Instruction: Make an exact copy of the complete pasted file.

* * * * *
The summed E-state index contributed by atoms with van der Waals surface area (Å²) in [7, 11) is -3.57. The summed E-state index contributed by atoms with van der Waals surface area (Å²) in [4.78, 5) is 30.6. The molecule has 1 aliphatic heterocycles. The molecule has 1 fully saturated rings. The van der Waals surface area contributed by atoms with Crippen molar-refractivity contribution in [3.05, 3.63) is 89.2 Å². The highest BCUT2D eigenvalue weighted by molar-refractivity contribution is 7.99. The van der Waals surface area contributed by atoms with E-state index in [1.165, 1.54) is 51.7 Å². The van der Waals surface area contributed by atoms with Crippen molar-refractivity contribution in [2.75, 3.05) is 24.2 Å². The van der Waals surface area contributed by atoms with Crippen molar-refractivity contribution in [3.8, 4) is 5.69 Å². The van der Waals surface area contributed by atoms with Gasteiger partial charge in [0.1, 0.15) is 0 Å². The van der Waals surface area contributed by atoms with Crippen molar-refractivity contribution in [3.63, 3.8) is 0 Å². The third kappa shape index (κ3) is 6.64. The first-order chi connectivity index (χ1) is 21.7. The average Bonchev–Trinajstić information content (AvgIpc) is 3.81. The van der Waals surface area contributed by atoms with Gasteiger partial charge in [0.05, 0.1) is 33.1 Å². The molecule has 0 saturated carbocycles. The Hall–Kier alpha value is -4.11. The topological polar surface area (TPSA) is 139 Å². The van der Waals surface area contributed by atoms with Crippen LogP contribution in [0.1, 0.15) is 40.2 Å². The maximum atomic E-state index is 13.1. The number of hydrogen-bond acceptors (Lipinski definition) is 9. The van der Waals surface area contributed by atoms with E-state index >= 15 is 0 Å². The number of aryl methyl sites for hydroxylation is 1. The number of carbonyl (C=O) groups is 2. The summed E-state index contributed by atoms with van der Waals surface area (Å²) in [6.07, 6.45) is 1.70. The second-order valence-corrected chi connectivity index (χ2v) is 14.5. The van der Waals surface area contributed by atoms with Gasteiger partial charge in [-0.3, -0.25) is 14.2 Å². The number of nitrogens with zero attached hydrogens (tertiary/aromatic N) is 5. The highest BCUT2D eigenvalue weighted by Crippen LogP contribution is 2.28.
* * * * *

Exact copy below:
The summed E-state index contributed by atoms with van der Waals surface area (Å²) in [7, 11) is -3.57. The summed E-state index contributed by atoms with van der Waals surface area (Å²) in [4.78, 5) is 30.6. The molecule has 1 aliphatic heterocycles. The molecule has 1 fully saturated rings. The van der Waals surface area contributed by atoms with Crippen molar-refractivity contribution in [3.05, 3.63) is 89.2 Å². The highest BCUT2D eigenvalue weighted by molar-refractivity contribution is 7.99. The van der Waals surface area contributed by atoms with E-state index in [1.165, 1.54) is 51.7 Å². The van der Waals surface area contributed by atoms with Crippen molar-refractivity contribution in [2.75, 3.05) is 24.2 Å². The van der Waals surface area contributed by atoms with Crippen molar-refractivity contribution in [3.8, 4) is 5.69 Å². The van der Waals surface area contributed by atoms with Gasteiger partial charge in [0.1, 0.15) is 0 Å². The van der Waals surface area contributed by atoms with Crippen molar-refractivity contribution in [3.63, 3.8) is 0 Å². The third kappa shape index (κ3) is 6.64. The first-order chi connectivity index (χ1) is 21.7. The average Bonchev–Trinajstić information content (AvgIpc) is 3.81. The van der Waals surface area contributed by atoms with Gasteiger partial charge in [0.05, 0.1) is 33.1 Å². The molecule has 0 saturated carbocycles. The Hall–Kier alpha value is -4.11. The topological polar surface area (TPSA) is 139 Å². The van der Waals surface area contributed by atoms with Crippen LogP contribution in [0.1, 0.15) is 40.2 Å². The maximum atomic E-state index is 13.1. The number of hydrogen-bond acceptors (Lipinski definition) is 9. The van der Waals surface area contributed by atoms with E-state index >= 15 is 0 Å². The number of aryl methyl sites for hydroxylation is 1. The number of carbonyl (C=O) groups is 2. The summed E-state index contributed by atoms with van der Waals surface area (Å²) in [6.07, 6.45) is 1.70. The second-order valence-corrected chi connectivity index (χ2v) is 14.5. The van der Waals surface area contributed by atoms with Gasteiger partial charge in [-0.3, -0.25) is 14.2 Å². The number of nitrogens with zero attached hydrogens (tertiary/aromatic N) is 5. The highest BCUT2D eigenvalue weighted by Crippen LogP contribution is 2.28.